demands = more work injuries and illnesses
Adequate Enforcement
 Union view is that main purpose of
government safety agencies is to
enforce the law and that it must have
adequate resources to do so.
 Argue that OSHA’s resources are
inadequate to the task—few inspectors
for hundreds of thousands of
OSHA Staffing & Budget
 OSHA budget in 2003 sufficient for
2,313 full-time equivalent positions
 Down from peak of 2,951 in 1980.
 Budget is equivalent to $4.15 per
private sector worker.
Adequate Enforcement Staff?
 On average, federal OSHA and state
programs have enough inspectors to
visit each workplace once every 80
 Ranges from every 14 years (Nevada)
to every 244 years (Louisiana)
Penalties : A credible

Farm pays fine for violations

stemming from worker's death
 “A Sioux Center, Iowa, farm has paid
$1,125 in fines for violations connected
to an employee's death this summer.”
(Sioux City Journal, Sept. 30, 2003)
 Worker died from lack of oxygen in
liquid storage tank. No training done
despite well-known hazard.
 Average penalty nationally for serious
citation (for conditions causing
substantial probability of death or
serious physical harm) is $886.

 Average penalty (serious) by state

range from $269 (Oregon) to $4,996
Public Employees Left out
 States given option of covering public
employees in state-run programs.
 8.3 million state and local government
employees around the country are not
covered by OSHA protections. (26
states plus D.C. do not provide OSHA
coverage to public employees.)
Management Accountability:
Lawsuits & Criminal Prosecution
 Unions support holding management
executives accountable for gross negligence
leading to death in the workplace.
 Successful prosecutions rare but not
unknown (e.g., Imperial Foods case)
 Growing momentum in the U.K. for more
criminal prosecutions for flagrant violations of
safety and health laws.
Workplace Health Promotion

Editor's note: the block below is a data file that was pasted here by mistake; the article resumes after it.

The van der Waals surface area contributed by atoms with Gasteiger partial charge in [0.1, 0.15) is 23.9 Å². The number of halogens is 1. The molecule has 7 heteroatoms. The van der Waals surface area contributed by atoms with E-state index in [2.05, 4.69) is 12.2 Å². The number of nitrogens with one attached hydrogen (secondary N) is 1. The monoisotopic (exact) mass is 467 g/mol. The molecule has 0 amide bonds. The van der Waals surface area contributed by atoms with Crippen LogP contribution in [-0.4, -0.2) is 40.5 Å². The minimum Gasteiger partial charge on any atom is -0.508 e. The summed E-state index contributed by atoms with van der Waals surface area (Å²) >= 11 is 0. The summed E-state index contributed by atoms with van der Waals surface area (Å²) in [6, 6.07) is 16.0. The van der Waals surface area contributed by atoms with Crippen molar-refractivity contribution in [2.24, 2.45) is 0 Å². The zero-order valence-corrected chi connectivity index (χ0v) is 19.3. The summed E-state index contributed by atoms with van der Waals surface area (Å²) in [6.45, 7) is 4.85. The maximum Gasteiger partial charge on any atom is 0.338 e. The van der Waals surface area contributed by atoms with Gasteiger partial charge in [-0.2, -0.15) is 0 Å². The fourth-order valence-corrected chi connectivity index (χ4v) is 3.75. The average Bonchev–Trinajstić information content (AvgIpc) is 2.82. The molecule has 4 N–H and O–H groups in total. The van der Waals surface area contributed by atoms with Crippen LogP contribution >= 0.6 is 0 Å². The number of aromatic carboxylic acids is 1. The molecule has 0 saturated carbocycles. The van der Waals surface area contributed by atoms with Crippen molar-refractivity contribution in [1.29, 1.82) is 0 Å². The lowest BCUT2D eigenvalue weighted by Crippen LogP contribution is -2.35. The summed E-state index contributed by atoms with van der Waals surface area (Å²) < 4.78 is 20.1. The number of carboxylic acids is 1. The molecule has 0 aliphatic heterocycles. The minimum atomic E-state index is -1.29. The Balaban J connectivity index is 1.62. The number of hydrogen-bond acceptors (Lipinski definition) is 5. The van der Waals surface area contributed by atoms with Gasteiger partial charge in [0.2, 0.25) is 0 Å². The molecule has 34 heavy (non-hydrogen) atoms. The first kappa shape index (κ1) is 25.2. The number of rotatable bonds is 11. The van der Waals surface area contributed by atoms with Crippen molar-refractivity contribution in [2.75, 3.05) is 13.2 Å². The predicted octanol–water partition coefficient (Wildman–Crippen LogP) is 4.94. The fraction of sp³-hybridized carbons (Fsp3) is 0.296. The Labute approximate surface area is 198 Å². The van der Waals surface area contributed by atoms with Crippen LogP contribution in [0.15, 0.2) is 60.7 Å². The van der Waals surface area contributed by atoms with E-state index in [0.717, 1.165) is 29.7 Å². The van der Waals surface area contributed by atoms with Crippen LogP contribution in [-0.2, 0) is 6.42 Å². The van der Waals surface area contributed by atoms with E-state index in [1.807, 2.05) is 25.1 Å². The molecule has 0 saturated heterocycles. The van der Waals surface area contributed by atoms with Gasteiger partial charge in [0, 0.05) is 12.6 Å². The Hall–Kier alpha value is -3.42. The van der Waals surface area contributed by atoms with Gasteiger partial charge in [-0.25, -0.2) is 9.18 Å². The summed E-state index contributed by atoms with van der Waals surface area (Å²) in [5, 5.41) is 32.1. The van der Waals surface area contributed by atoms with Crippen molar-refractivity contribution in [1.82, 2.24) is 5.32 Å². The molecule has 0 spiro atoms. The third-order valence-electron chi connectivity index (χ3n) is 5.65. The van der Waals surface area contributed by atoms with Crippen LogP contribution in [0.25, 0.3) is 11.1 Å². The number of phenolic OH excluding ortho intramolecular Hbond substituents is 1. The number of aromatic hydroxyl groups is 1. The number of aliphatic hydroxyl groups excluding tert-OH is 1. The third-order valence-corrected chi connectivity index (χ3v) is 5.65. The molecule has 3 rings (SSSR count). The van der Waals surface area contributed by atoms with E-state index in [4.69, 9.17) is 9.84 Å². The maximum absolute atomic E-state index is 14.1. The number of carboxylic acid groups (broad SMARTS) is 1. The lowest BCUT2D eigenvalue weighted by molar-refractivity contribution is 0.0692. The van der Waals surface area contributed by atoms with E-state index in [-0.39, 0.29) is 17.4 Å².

 Some suspicion among unions of
programs that emphasize lifestyle
factors over work hazards.
 But programs that address both factors
may meet with receptive audience
among union members.
Labor unions and worker
health and safety
 “Itis important to recognize that
throughout the often tragic history of
worker health and disease, the worker
played a primary role as the basis of
every significant improvement in
legislation, factor inspection,
compensation, correction, and
…Labor and OSH
 “…Labor unrest, protests, strikes,
lawsuits, and catastrophes were vital
catalysts in obtaining action.”

Herbert Abrams, “A Short History of

Occupational Health” in Advances in
Modern Environmental Toxicology 22:
33-71 (1994)
Labor OSH Campaigns
“Fatigue Kills” Truck Drivers
“Safer Needles” Campaign
Australian work hours campaign
Labor’s Limitations
 Decline in memberships, particularly in
U.S., means less power, fewer
 No consensus within labor movement
that OSH programs deserve significant
share of declining resources
Summary of Union Views
 Technical solutions to OSH problems must be
accompanied by sufficient worker
empowerment and authority to protect their
health and safety.
 OSHA’s primary role should be to enforce
the OSH Act and sufficient resources must be
allocated to enable this function.
 Unsafe conditions, not unsafe worker
behavior is the primary cause of job injuries.
For more information:
 AFL-CIO’s Health and Safety page:
 “Hazards” Magazine website:
 National COSH Network website: